Hey shipmates I know you have your own personal story. Why not send it to me as Jerry Walkins
has done, so all can share.
The Saga of the Captain's Bell
In the summer of 1954 the USS BEARSS was steaming around the Pacific and the China Sea as part of the
world cruise. Among the ports of call was the great city of Hong Kong. During one of our visits to that
famous port the Bell from the Captain's Gig came up missing ! Someone must have stolen it ! Was it a
Hong Kong citizen ? Nah, they wouldn't do such a thing. It no doubt was an inside job. Obliviously it was
removed and bartered for booze or maybe a new suit. Yeah, that's it - it was sold. Who could have done
such a dastardly thing ? Not me, said Dick Treacy, the bowman. Nor I said Paul Mueller, the Motor
Mechanic. "I would never do such a thing," intoned Tom Rickert, the Coxswain. The Captain and the Exec
were furious. "Someone will pay for this !" "Heads will roll."

A crack investigative team determined that it was someone on the Gig's crew and that someone wa Dick
Treacy. Yes, he must be the guilty one. Dick wa perplexed. He was to be Court Marshaled. He was in
serious trouble. LTJG Don Carswell stepped up and championed Dick by serving as his defence attorney.
Dick was proclaimed innocent at the trial and walked away a free man, thanks to LTJG Carswell's skills.

Prologue: Note that this event occurred in 1954. At our Newport, Rhode Island reunion, Dick and Don met
again some 41 years after the court Marshal. After a drink or two, Dick admitted that he was guilty. They
beat the rap. Don had successfully defended a guilty man !
Submitted by, Jerry Walkins
Watch here for the next Personal Account. Check back often.
Article was contributed by Charlie McCon
Palmer Mueller (51-55) passed away Tuesday, May 29, 2007. Palmer was the MM for the Captain's Gig
and was part of the crew when the Bell was "Stolen". Palmer also kept the Ice Cream Machine running.
Jerry Walkins worked with him while crossing the Pacific making ice cream and putting it into cups a-la
Dairy Queen and sold at the ship's store every day....garnered some cash for a couple of ship's party's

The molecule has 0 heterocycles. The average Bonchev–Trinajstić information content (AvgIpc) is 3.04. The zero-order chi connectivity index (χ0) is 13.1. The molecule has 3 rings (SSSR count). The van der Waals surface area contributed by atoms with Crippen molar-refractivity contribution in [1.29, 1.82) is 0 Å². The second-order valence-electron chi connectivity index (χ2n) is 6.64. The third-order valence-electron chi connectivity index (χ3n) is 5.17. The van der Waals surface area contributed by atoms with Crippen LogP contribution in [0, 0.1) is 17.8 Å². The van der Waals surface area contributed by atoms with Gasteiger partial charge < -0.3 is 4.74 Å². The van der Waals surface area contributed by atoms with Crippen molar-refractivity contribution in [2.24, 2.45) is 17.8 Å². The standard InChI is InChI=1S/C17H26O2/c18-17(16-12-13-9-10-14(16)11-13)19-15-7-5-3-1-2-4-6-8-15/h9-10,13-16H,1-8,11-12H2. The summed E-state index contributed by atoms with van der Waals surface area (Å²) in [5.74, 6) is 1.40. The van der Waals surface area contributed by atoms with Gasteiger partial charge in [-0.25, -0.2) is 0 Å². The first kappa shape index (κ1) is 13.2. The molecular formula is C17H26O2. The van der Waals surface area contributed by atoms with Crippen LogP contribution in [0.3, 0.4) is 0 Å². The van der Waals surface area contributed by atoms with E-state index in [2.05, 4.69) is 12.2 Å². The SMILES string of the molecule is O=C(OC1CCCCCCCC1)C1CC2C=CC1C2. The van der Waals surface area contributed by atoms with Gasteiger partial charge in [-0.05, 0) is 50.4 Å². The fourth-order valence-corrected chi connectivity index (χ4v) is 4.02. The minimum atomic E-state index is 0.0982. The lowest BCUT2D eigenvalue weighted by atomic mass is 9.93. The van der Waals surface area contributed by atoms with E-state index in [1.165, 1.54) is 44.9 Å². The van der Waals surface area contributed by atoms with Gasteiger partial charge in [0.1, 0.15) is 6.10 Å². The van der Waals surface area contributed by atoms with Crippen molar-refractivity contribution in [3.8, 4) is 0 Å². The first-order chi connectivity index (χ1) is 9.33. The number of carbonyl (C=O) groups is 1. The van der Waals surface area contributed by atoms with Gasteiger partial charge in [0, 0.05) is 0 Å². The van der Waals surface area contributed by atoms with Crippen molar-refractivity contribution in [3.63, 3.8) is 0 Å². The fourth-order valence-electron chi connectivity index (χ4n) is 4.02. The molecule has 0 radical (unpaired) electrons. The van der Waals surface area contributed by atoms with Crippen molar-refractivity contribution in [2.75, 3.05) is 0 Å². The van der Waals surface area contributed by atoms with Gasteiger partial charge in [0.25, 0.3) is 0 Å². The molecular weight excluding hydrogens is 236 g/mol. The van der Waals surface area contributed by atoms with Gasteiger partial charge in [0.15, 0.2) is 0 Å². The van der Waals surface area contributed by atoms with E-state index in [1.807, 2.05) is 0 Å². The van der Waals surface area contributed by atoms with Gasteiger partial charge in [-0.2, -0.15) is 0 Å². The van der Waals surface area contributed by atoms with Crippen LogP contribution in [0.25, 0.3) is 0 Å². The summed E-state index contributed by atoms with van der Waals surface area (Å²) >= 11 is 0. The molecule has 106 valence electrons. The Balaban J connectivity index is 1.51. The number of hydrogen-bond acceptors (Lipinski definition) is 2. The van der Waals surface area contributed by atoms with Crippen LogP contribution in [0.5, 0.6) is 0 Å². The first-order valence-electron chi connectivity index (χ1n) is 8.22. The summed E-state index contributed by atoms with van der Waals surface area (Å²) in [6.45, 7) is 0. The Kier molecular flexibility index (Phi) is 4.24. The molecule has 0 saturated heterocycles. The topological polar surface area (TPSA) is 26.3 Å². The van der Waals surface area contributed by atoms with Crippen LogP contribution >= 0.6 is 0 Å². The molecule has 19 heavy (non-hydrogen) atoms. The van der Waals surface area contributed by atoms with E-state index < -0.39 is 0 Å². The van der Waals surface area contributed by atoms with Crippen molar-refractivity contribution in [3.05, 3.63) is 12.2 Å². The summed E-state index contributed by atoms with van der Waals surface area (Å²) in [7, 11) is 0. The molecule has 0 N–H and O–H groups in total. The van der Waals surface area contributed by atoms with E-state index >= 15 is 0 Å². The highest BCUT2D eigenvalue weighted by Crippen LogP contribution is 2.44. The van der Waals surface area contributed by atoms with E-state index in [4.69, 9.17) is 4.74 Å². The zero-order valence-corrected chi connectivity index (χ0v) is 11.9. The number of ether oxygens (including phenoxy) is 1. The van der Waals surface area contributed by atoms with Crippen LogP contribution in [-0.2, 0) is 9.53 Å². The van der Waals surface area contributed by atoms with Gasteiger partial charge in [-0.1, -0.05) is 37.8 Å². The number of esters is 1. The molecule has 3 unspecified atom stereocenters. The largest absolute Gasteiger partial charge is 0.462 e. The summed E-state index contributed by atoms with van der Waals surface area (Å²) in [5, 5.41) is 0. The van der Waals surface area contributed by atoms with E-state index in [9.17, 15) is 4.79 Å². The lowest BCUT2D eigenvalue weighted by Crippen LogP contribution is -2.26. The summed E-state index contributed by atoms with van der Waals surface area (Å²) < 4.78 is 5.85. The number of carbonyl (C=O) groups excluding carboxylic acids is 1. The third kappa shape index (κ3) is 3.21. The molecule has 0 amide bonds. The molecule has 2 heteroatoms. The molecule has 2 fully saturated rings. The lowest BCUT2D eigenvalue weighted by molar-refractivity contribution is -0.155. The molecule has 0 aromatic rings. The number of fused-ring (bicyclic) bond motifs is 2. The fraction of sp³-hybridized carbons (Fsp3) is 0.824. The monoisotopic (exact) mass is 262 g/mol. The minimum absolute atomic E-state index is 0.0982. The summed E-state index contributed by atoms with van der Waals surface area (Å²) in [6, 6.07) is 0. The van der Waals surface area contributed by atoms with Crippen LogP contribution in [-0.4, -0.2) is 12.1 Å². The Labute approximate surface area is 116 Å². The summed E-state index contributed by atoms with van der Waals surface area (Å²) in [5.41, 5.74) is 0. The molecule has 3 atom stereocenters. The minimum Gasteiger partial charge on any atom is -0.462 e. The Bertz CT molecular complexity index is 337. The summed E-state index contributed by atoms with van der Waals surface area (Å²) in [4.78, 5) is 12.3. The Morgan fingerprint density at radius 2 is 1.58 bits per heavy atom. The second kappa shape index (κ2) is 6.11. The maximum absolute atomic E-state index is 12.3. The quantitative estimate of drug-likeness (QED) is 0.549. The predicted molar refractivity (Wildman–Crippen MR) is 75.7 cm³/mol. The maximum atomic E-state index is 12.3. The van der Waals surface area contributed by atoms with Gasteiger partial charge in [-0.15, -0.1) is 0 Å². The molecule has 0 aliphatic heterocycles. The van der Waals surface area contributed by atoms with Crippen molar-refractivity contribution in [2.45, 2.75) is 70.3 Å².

(Beer bust on Midway Island & a Party in Sasabo, Japan). Palmer and Jerry worked after taps down in the
scullery making the ice cream - ate some and passed it around to
deserving crew members - bakers for
some hot bread, laundry for pressed whites, ship fitters & electricians for favors whenever needed. Along
with all that, they had late sleeper's chits. Which wasn't a bad deal at all.
Submitted by, Jerry Walkins
Thomas E. Beglane  (60-62) passed away in 07. I remember Tom as a laid back kind of guy. When we
were in the Reserve Fleet we pulled into N.Y. for liberty. Tom lived in Brooklyn and he called his
girlfriend (at the time), and had her get dates for myself and three other single shipmates. She did a great
job on such short notice. We went out to a club of which I can't remember the name of. The cover charge
was $10.00 each, which took my pocket money immediately down to half my starting amount. I was getting
paid $36.00 a month at the time. After seating and ordering drinks (legal age was 18 then) the entertainment
started. Wouldn't you know it! It was the same steel band we saw a week earlier in Jamaica for free.
Sometime later (like a year or so) while in home port of Norfolk, Tom was packing his sea bag. I asked
what was going on and he told me he had to go over to the hospital, and was kind of vague as to the reason
why. I let it pass and wished him well. Little did anyone know he had reached his discharge date. He kept
quiet about this to everyone and probably bribed the yeoman to keep it under wraps also. That was the last
time I or anyone else on the ship talked to Tom.
Submitted by, Charlie Brown